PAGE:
// will print out 8  Accelerate : SportsCar
        }
    }
    
    

    # Narrowing and Widening of object references

    Casting an instance of a base class to a subclass as in : b = (B) a; is called narrowing (as you are trying to narrow the base class object to a more specific class object) and needs an explicit type-cast.

    Casting an instance of a subclass to a base class as in: A a = b; is called widening and does not need a type-cast.

    To illustrate, consider the following class declarations, and test code:

    class Vehicle {
    }
    
    class Car extends Vehicle {
    }
    
    class Truck extends Vehicle {
    }
    
    class MotorCycle extends Vehicle {
    }
    
    class Test {
    
        public static void main(String[] args) {
        
            Vehicle vehicle = new Car();
            Car car = new Car();        
        
            vehicle = car; // is valid, no cast needed
    
            Car c = vehicle // not valid
            Car c = (Car) vehicle; //valid
        }
    }
    
    

    The statement Vehicle vehicle = new Car(); is a valid Java statement. Every instance of Car is also a Vehicle. Therefore, the assignment is legal without the need for an explicit type-cast.

    On the other hand, Car c = vehicle; is not valid. The static type of the vehicle variable is Vehicle which means that it could refer to an instance of Car, Truck,MotorCycle, or any other current or future subclass ofVehicle. (Or indeed, an instance ofVehicleitself, since we did not declare it as anabstractclass.) The assignment cannot be allowed, since that might lead tocarreferring to aTruck` instance.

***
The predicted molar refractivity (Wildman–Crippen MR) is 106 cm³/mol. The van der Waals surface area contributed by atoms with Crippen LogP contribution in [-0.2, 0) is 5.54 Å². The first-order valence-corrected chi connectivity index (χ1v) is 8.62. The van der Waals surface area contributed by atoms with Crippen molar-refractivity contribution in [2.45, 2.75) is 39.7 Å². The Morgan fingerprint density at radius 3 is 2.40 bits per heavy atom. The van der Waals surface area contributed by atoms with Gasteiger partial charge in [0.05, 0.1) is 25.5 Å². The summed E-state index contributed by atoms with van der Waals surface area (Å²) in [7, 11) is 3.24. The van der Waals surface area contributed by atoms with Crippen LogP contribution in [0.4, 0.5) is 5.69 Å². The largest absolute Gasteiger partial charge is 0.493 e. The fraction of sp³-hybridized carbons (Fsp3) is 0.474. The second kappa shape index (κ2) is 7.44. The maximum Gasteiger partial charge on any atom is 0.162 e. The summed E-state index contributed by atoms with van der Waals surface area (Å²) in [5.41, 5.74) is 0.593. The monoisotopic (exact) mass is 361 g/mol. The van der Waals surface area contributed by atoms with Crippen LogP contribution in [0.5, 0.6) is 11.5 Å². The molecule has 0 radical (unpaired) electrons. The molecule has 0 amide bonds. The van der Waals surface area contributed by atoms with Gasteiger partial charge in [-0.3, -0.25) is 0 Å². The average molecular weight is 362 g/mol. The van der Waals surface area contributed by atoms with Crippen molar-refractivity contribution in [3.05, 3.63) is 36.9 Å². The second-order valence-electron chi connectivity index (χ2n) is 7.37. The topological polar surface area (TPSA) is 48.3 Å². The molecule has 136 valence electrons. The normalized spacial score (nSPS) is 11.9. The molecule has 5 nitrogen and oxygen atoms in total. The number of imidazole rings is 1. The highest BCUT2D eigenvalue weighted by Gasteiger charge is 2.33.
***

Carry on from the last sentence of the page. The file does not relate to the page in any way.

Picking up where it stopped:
To prevent this situation, we need to add an explicit type-cast:

    Car c = (Car) vehicle;
    
    

    The type-cast tells the compiler that we expect the value of vehicle to be a Car or a subclass of Car. If necessary, compiler will insert code to perform a run-time type check. If the check fails, then a ClassCastException will be thrown when the code is executed.

    Note that not all type-casts are valid. For example:

    String s = (String) vehicle;  // not valid
    
    

    The Java compiler knows that an instance that is type compatible with Vehicle cannot ever be type compatible with String. The type-cast could never succeed, and the JLS mandates that this gives in a compilation error.

    # Programming to an interface

    The idea behind programming to an interface is to base the code primarily on interfaces and only use concrete classes at the time of instantiation. In this context, good code dealing with e.g. Java collections will look something like this (not that the method itself is of any use at all, just illustration):

    public <T> Set<T> toSet(Collection<T> collection) {
      return Sets.newHashSet(collection);
    }
    
    

    while bad code might look like this:

    public <T> HashSet<T> toSet(ArrayList<T> collection) {
      return Sets.newHashSet(collection);
    }